As they went away, Jesus began to speak to the crowds concerning John: “What did you go out into the wilderness to see? A reed shaken by the wind? What then did you go out to see? A man dressed in soft clothing? Behold, those who wear soft clothing are in kings’ houses. What then did you go out to see? A prophet? Yes, I tell you, and more than a prophet. This is he of whom it is written, “‘Behold, I send my messenger before your face,who will prepare your way before you.’ Truly, I say to you, among those born of women there has arisen no one greater than John the Baptist. Yet the one who is least in the kingdom of heaven is greater than he. From the days of John the Baptist until now the kingdom of heaven has suffered violence, and the violent take it by force. For all the Prophets and the Law prophesied until John, and if you are willing to accept it, he is Elijah who is to come. He who has ears to hear, let him hear.
(Matthew 11:7-15 ESV)
Today we come a rather complicated passage in Scripture. Yesterday we saw that John the Baptist was having doubts about Jesus. So he sent two of his own disciples to ask Jesus if He was the Messiah. As usual, there was a crowd around Jesus when this happened.
The crowd had witnessed John the Baptist expressing doubt and therefore may have begun to change their minds about him. So Jesus, through the use of a couple of rhetorical questions, points out that John was not a vacillator (a reed shaken by the wind). Nor was he a man who embraced the world (a man of soft clothing).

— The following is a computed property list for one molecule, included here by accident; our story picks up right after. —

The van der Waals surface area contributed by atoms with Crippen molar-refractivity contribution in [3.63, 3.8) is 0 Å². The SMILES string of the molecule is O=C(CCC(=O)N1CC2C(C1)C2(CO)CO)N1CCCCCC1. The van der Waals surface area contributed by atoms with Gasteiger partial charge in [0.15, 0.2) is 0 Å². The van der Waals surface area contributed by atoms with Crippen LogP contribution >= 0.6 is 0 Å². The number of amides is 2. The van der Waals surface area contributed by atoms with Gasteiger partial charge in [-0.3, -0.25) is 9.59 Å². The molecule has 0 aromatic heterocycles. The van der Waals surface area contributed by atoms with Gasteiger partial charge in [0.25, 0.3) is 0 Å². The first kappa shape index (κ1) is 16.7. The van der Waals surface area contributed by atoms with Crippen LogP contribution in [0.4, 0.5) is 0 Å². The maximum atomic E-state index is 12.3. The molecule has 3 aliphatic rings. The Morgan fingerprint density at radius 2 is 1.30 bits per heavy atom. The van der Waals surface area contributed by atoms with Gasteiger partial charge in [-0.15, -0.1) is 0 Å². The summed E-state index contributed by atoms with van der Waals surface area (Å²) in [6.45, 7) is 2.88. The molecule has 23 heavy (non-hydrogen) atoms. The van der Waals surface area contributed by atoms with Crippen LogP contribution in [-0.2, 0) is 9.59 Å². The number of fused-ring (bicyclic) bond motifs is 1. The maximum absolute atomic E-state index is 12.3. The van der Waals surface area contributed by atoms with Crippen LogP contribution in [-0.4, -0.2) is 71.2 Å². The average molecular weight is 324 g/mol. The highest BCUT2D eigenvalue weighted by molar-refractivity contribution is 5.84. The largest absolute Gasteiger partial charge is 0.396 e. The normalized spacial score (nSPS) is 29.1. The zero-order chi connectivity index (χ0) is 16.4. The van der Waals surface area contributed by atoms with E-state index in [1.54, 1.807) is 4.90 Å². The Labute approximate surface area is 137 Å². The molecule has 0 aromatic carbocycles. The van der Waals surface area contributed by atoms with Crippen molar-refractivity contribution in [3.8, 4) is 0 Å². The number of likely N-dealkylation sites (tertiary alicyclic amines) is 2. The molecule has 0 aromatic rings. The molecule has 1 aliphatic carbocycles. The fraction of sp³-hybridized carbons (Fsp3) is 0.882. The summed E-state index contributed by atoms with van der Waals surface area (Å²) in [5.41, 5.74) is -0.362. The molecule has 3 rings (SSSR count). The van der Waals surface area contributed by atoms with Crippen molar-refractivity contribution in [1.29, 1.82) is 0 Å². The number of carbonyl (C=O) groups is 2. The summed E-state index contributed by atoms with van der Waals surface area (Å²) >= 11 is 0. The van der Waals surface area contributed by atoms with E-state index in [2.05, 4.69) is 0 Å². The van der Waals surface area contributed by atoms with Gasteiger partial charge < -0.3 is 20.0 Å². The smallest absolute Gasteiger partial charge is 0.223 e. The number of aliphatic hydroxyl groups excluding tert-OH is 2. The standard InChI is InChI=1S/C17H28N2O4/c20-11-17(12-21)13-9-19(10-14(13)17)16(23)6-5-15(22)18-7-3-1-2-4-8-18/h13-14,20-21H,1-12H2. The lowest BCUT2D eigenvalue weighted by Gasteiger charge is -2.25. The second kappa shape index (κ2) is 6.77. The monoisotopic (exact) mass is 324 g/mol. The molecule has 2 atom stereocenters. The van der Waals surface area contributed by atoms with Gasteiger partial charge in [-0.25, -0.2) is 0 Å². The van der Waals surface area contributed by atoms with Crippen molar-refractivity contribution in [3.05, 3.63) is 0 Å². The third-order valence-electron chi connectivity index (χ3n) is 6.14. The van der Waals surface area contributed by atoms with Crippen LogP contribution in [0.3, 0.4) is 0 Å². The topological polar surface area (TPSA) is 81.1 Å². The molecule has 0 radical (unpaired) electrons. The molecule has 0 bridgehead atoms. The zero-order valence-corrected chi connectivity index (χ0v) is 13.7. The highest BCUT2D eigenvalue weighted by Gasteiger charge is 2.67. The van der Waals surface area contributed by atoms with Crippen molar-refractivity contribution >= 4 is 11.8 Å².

John was a prophet. In fact he was more than a prophet. While other prophets had predicted Jesus, John heralded Jesus just as previous prophets, whom Jesus quotes, predicted [Isaiah 40:3; Malachi 3:1]. John the Baptist was the only prophet who was predicted. And he had a very important job – to introduce the world to Jesus.
These words of Jesus are a prime example of something He told us recently: He will acknowledge those who acknowledge Him [Matthew 10:32-33]. John the Baptist acknowledged Jesus’ greatness. Here Jesus acknowledges John’s greatness.
Yet as great as John was he still lived under the law since Jesus had not yet died and taken on the penalty of sin (which He did at the cross). As we’ve learned in our previous studies of Philippians and Ephesians, the law is inferior to grace. Jesus here is foreshadowing the benefits of living in the kingdom of heaven which He brought into the world [Matthew 3:1-2]. It is much better to live under grace, which we do today, than it is to live under the law, as people did in Old Testament times.
This kingdom had suffered violence from the days of John the Baptist. This statement by Jesus is difficult due to the complexity of the original Greek, but perhaps Jesus is referring to the opposition people have had to Him since John first ushered Him onto the world scene.
Alternatively, this statement could refer to the “violent” nature with which people enter the kingdom of heaven. I myself went into Christianity kicking and screaming. I had been a devout and outspoken atheist who did not want to believe the Bible was true. It took a lot out of me when I finally realized I was wrong. No one enters God’s kingdom passively. It requires a complete break – sometimes an emotionally violent break – from what we currently believe.
The last statement by Jesus is very interesting. If the Jews were willing to believe it, John was Elijah (in a spiritual sense) whose return is prophesied by the final Old Testament prophet Malachi [Malachi 4:5]. But the Jews were not willing to believe. Hence John was not Elijah. Isn’t that interesting? Our belief or non-belief has causation.
This means that Elijah has yet to return. Many believe that Elijah will be one of the two witnesses who appear during the Tribulation [Revelation 11:3-12].
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